According to the Central Intelligence Agency (CIA)’s latest report on total fertility rates around the world, Taiwan was ranked last out of 227 countries. To reverse Taiwan’s declining fertility rate, the government has taken some steps to address this issue, most recently by amending rules related to parental leave, wage allowances and additional time off for antenatal appointments. These changes came into effect on 1 July.
Previously, parents could only apply for 6 months’ continuous parental leave at least one time before their child reaches three years old. The total parental leave given must not exceed 2 years. Under the new rules, parents will no longer be bound to this 6-month period, instead they can choose anywhere between 1 and 6 months off. However, each period of parental leave should not be less than 30 days and each parent can only take up to 2 periods of this kind of short-term parental leave.
Parents applying for parental leave must file an application in writing (or other appropriate internal channel) with their employer at least 10 days before they plan to take leave. In addition to the increased flexibility around parental leave, the government has also increased the childcare allowance from 60% to 80% of the parents’ insured wages under the Employment Insurance Act. Parents must be enrolled in the insurance scheme to qualify.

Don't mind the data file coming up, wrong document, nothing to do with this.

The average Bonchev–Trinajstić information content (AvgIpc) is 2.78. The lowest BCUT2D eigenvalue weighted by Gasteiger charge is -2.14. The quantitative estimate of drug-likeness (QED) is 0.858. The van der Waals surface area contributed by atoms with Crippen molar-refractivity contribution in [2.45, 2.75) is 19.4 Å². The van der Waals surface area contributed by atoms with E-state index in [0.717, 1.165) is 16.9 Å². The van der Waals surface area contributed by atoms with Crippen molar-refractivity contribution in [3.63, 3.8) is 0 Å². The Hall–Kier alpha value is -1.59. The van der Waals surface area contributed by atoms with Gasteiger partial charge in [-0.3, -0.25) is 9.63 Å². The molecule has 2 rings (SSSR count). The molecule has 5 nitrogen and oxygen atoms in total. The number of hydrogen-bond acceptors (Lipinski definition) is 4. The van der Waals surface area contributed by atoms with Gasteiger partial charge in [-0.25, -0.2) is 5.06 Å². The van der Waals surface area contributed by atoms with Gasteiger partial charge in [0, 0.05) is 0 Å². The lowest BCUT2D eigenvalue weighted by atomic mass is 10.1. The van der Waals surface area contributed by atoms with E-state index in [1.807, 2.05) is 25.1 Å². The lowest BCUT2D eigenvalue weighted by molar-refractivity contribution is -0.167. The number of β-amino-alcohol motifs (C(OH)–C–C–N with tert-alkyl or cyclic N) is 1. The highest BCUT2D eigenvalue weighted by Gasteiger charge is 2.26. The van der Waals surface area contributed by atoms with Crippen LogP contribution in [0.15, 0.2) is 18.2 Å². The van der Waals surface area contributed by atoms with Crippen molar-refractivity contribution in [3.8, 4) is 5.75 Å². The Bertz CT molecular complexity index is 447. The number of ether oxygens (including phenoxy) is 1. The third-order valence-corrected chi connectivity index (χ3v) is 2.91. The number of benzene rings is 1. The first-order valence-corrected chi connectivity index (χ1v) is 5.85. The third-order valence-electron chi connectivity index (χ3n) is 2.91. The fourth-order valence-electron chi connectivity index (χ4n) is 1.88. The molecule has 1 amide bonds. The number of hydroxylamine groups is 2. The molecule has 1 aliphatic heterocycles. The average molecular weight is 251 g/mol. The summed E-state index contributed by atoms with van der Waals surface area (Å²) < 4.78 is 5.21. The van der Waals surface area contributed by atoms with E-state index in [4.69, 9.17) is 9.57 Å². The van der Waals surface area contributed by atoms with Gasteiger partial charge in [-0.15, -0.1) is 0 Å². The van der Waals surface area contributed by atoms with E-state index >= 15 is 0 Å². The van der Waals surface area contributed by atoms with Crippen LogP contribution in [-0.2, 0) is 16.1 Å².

Paid time off for antenatal appointments
Previously, employees were able to book up to 10 antenatal appointments, with medical fees covered by National Health Insurance (NHI). This has now been increased to 14 appointments during pregnancy.
Because of this additional allowance, the government also plans to amend the “Act of Gender Equality in Employment” to increase the amount of paid leave given to attend antenatal appointments. If the draft amendment is passed, paid time off will increase from 5 days currently to 7 days.
Even though the amendment is yet to become law, any employers who grant paid leave for the 6th and 7th days will be reimbursed by the government.
It remains to be seen whether these measures will encourage more people to have children and whether the measures go far enough to reversing Taiwan’s declining birth rate.
For more information on labor laws in Taiwan, please contact Christine Chen at firstname.lastname@example.org.Written July 12, 2021 By Christine Chen, Megan Chiu.